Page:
Why would the other mum give you an eye roll if they're like this all the time?

Ilovemydogandmydoglovesme Sat 28-Jun-14 22:15:30

So she saw enough of what was happening to roll her eyes at you but not stop her sons behaviour? Nice. If I saw my child constantly pushing other children over I'd be embarrassed and be having stern words with him, not waiting for the fall out.

My dd had the right idea. When she was about two one of her little friends was going through a pushing stage. He pushed over a few kids at toddler group and his mum was a bit ineffectual. When he came to my dd he pushed her but she didn't fall over, she shoved him back and he fell on his arse. He was so surprised he didn't do it anymore. I said oh no dd, that's naughty, ineffectual mum take note but secretly I was thinking ha, good for you dd. grin

Ronmione Sat 28-Jun-14 22:17:07

I don't think Yabu, if a parent is un willing or too ineffective to tell their child off for pushing I don't think they can expect others to tell theirs off when little jonny gets a taste of what it's like to be pushed.

Next time rolls your eyes back

WorraLiberty Sat 28-Jun-14 22:19:21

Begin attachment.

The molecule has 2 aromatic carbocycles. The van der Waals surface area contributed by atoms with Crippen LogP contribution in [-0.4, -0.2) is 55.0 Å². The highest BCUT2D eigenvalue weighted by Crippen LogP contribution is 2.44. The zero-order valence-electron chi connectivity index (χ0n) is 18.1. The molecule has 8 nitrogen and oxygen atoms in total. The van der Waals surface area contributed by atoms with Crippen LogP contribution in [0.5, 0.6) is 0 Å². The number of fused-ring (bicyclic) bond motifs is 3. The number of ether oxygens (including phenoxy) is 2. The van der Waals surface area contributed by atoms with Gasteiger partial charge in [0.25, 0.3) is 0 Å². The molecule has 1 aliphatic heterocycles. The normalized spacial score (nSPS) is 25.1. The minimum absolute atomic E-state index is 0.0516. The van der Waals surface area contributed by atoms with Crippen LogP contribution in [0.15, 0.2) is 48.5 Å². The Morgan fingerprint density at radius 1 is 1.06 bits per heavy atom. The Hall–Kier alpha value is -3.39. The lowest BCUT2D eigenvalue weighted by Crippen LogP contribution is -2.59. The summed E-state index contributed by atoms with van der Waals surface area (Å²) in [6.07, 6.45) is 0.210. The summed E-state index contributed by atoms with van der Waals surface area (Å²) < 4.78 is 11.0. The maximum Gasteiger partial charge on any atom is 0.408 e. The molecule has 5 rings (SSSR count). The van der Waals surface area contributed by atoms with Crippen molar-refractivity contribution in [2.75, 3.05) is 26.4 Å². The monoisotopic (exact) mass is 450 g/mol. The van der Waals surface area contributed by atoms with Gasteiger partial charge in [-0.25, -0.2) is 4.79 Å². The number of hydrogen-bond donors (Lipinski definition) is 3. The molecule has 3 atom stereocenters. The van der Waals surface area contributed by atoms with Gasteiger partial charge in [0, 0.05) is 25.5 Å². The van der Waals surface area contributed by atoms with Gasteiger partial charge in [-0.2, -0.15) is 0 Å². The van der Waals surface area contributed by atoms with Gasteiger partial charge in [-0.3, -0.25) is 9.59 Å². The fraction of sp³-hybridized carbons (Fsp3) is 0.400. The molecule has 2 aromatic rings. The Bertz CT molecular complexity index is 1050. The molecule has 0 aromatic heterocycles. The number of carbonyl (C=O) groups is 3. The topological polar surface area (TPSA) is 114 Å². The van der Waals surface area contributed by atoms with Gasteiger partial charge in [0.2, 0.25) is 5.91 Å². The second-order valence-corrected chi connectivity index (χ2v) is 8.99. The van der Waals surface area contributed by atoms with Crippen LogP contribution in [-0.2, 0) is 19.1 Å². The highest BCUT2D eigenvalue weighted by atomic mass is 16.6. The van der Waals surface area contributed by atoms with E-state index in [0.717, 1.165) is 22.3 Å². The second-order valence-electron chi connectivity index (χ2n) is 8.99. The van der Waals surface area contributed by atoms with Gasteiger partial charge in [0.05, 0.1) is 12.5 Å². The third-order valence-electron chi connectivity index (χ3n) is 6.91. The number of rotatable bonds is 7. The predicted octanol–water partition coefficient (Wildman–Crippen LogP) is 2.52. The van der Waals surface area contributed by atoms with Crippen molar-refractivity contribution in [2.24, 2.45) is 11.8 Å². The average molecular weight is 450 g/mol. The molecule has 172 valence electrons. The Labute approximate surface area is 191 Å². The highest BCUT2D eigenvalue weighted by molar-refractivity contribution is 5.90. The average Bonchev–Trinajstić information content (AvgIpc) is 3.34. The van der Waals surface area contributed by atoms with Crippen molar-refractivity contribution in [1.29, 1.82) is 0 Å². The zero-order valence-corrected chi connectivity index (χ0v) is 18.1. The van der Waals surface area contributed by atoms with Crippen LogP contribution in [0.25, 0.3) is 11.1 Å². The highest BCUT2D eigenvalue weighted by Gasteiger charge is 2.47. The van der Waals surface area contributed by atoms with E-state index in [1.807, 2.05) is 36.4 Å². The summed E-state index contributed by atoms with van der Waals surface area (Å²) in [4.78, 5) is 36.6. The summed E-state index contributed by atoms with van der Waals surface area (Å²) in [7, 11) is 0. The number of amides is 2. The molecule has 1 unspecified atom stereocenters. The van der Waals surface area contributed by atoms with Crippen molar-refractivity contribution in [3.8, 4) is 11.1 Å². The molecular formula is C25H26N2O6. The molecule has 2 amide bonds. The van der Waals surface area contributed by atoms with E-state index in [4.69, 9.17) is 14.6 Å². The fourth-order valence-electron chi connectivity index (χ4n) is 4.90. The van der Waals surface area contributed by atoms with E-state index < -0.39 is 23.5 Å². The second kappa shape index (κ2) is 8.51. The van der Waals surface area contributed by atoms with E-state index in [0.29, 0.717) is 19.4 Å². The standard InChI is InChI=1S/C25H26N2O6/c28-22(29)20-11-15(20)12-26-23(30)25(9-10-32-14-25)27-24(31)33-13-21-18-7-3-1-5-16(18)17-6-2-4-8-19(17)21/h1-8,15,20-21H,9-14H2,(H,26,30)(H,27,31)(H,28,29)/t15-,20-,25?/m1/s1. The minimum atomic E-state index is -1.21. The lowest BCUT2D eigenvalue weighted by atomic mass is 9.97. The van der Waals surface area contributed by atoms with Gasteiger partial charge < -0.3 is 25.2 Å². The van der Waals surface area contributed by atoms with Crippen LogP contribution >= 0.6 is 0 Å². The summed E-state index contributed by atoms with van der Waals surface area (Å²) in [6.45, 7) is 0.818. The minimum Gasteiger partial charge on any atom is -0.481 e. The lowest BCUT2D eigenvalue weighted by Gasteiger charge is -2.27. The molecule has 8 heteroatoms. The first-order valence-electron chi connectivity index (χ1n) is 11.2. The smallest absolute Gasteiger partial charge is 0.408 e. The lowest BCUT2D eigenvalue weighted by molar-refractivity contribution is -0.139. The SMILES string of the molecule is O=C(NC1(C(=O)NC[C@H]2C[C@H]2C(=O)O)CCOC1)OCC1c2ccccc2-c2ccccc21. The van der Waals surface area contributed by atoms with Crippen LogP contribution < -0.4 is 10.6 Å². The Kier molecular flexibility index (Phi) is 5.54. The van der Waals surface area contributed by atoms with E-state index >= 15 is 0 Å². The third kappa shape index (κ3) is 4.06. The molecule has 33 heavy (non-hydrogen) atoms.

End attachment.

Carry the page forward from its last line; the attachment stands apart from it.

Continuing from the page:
All they eyes rolling around would be a health and safety hazard, surely?

All the kids will end up on their arses grin

Bluebelljumpsoverthemoon Sat 28-Jun-14 22:40:21

Yanbu, I reward two and a half year old dd for hitting back, the bigger the bully the better the reward. Only exception is for younger or smaller toddlers, she knows to be gentle with babies.

I was extremely proud when she walloped a pushing seven year old who'd been purposely knocking over all the toddlers and made the brat cry, I bought her a new pair of converse and an outfit for that.

WorraLiberty Sat 28-Jun-14 22:41:41


bubalou Sat 28-Jun-14 22:51:03

I have been in literally EXACTLY the same situation when DS was a bit younger and it was with a child who was that one from the class always pushing, hitting, saying things etc.

I'm not one who believes in all this 'if you get pushed tell a teacher'. With kids like this that doesn't work. I told DS that if he was pushed by this child then he should stand up for himself.

Park after school. Boy pushes DS at least 5 times. I say nothing - he's not hurt, DS is a lot taller and can hold his own but is gentle in nature so I watch but don't get involved.

The 6th time he does it - DS squares up to the boy face to face and pushes him - the kid falls over and looks SO shocked someone has done it back! shock

The mum came over to him - who I know quite well and she looked at me and I smiled and said 'that's what happens when you keep pushing someone', eventually you'll get pushed back.